(He died, of course)

Via Doubtful News, we hear the utterly predictable news of the death of a snake-handling pentecostal preacher, from (naturally) snakebite.

In an era of sophisticated theology, yes, snake-handlers still exist. Though, frankly, not a lot of them, despite how often the same group makes the news. Usually, for dying by snake bite.

I wonder, sometimes, what it would be like to be from a family where you pretty much all eventually died from completely preventable, proudly public, dangerous behavior. Do the extended relatives admit their connection? Are they proud? Ashamed? Anyway, my condolences to the family–may this be the last one to die in this manner.

“Sports Chaplains” Hunting Big Olympic Game

I’ve come all the way to Sochi
With an overarching goal-
I’m not here to win a medal—
No, I’m here to save your soul:

Have you ever heard the story
Of the savior on the cross?
Who redeemed us all from sinning
Through his sacrifice and loss?

I can see it in your eyes—you’re
Too polite to walk away;
So you’re gonna hear a story
I can talk about all day

You have shown your dedication
You’re the best at what you do
Every moment here is precious
Let me waste a bunch for you

You are here for competition
On your skis, or skates, or board
But myself, I’m on safari—
Hunting athletes for the lord!

I’ve got lots of pins for trading;
By the waterhole I lurk—
Yes, I’m here among the heathens
Doing missionary work

And I hope I bag a trophy—
Grab some big, athletic name—
Or it’s just a paid vacation
Hunting Big Olympic Game

Via NPR this morning:

There are probably fewer American fans in Sochi than at previous Winter Games, partly because of concerns about security, and partly because of the time and expense it takes to get to the Russian resort town on the Black Sea.

But Americans are represented there, with gusto, by a group of evangelical Christians who call themselves the International Sports Chaplains. Members of the group have been going to the Olympic Games since 1988.

On a recent sunny day at the Olympic Park, with bands playing and fans strolling around the venues, the chaplains move through the crowd in teams of three or four.

Reminds me of the cult recruiters I’ve seen on campuses; similar tactics, and many of the athletes are roughly college age. Sometimes they advertise their purpose, but often it is a bait-and-switch tactic:

When people see the pins, they want to trade, Gardner says. He says trading pins is a good opportunity, because he’ll say, “Hey, I’ve got a pin I’ll give to you, it’s got a story. Can I share with you that story?” Through the pins, they share the Gospel.

Gregory tells the story to a young volunteer near the entrance to the park. “See this dark area on the pin?” she asks. “That represents those choices that we make that are probably not the best choice. I want to tell you that red represents that God loves us and that he sent his son Jesus to die for us. And when we accept his love and his forgiveness in our life, he makes us clean and white, just like snow.”

Next Olympics, I want to be an atheist chaplain. My only duty would be to intercept christian chaplains on the hunt. Throw myself between the athletes and the hunters.

Religion Means “This Law Doesn’t Apply To You”

My religion won’t allow it!
We consider it a sin!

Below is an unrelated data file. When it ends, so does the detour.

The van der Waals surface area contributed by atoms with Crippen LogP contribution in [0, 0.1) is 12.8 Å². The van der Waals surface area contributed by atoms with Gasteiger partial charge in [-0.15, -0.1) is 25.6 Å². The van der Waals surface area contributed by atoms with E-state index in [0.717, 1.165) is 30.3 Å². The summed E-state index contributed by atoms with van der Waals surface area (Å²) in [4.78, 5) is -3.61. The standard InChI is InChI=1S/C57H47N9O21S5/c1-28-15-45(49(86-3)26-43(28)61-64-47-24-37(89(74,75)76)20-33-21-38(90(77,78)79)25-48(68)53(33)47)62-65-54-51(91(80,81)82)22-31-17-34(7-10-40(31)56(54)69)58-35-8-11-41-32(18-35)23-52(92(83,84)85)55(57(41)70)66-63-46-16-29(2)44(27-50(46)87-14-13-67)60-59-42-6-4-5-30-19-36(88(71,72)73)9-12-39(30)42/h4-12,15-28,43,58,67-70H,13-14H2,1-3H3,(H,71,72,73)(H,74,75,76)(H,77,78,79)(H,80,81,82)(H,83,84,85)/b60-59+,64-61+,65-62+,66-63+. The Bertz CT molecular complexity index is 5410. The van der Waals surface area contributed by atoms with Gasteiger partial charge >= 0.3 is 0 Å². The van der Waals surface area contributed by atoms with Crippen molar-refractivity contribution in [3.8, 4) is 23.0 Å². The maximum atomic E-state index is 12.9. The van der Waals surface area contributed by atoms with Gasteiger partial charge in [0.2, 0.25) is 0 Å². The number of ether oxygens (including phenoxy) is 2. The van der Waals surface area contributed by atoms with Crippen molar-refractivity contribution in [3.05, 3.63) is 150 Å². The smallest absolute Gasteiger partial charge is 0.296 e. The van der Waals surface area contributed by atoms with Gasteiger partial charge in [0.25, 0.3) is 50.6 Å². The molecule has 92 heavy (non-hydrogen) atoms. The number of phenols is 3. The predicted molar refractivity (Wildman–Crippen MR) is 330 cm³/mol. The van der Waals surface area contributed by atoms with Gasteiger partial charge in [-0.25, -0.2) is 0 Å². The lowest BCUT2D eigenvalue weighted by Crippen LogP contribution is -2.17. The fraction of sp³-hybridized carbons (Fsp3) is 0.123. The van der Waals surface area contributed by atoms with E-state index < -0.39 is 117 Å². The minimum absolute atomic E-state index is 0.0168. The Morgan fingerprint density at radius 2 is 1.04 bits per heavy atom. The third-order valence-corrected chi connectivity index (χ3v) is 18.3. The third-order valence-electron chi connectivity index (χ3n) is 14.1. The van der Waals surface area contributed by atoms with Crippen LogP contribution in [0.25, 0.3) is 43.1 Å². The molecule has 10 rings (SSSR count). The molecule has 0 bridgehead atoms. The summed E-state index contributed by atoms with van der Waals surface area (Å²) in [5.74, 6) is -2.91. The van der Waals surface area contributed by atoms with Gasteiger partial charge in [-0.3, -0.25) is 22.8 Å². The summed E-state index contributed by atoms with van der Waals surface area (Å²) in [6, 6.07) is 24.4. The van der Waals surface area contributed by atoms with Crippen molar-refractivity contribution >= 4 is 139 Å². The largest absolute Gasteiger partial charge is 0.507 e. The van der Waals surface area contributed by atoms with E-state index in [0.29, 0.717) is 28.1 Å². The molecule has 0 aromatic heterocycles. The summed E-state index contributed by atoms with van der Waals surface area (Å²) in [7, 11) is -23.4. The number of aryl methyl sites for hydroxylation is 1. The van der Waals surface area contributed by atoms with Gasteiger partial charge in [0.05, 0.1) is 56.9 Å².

If a gay man wants to shop here,
Why, I dare not let him in!
It’s infringement on my liberty—
Repression at its worst—
You’re a bigot, if you force me
Not to be a bigot first!

I’d kill animals humanely—
All my cattle, sheep, and goats—
But the Torah says, specifically,
I have to slit their throats
I’m opposed to simple stunning
But that’s all the law allows
All I want is my exception,
For my right to torture cows!

I’m just looking for a loophole;
There are laws I won’t obey!
I believe in equal treatment,
Sure, but not if someone’s gay!
It’s my right—well, it’s my privilege,
It’s my “free expression” clause
To read, “Only if you want to”
When interpreting the laws

From the first link:

The bill notes that businesses can refuse services and goods only if it furthers a civil union, domestic partnership, or same-sex marriage. The person or business would just have to say it was against their religion. For example, if a same-sex couple wanted a cake for their wedding reception, a bakery could refuse to cater to them.

But… good news!

Tennessee State Sen. Brian Kelsey (R-Germantown) suddenly pulled his sponsorship of the so-called “Turn the Gays Away” bill on Thursday after the controversial proposal was subject to national attention.

From the second link above:

The Danish government has banned shechita, saying “animal rights come before religion”.

Denmark’s Agriculture and Food Minister Dan Jørgensen yesterday signed a regulation preventing Danish slaughterhouses from applying for an exemption to pre-stunning, which effectively bans any religious slaughter in the country.

President of the European Jewish Congress, Dr Moshe Kantor, said: “This attack on basic Jewish religious practice in Denmark puts into question the continuance of community life in the country and follows strongly on the heels of persistent attacks on Jewish circumcision.

Really, though, doesn’t it sound completely reasonable, that you shouldn’t have to follow a law if you really, really, really don’t want to?

Conversation With A Christian…

So… I had a long talk yesterday with someone. It was a ranging conversation, in which we touched on some issues near and dear to FtB readers (I doubt, though, that this person knows FtB exists). He lives in Texas, so one topic was what an idiot Rick Perry is, and republican politicians in general. He was at a loss to explain how any poor person (or any thinking person) could ever vote Republican, other than manipulation of religious views and tribalism….

Which led to a discussion of the republican and tea-party views on creationism and evolution—he offered that no one he knew was a short-earth creationist, but did think that people who thought evolution was “how god did it” were clearly a sort of creationist themselves, and misunderstanding important aspects of the theory. And anyone who thinks humans are special creations “clearly didn’t have a good comparative anatomy class”.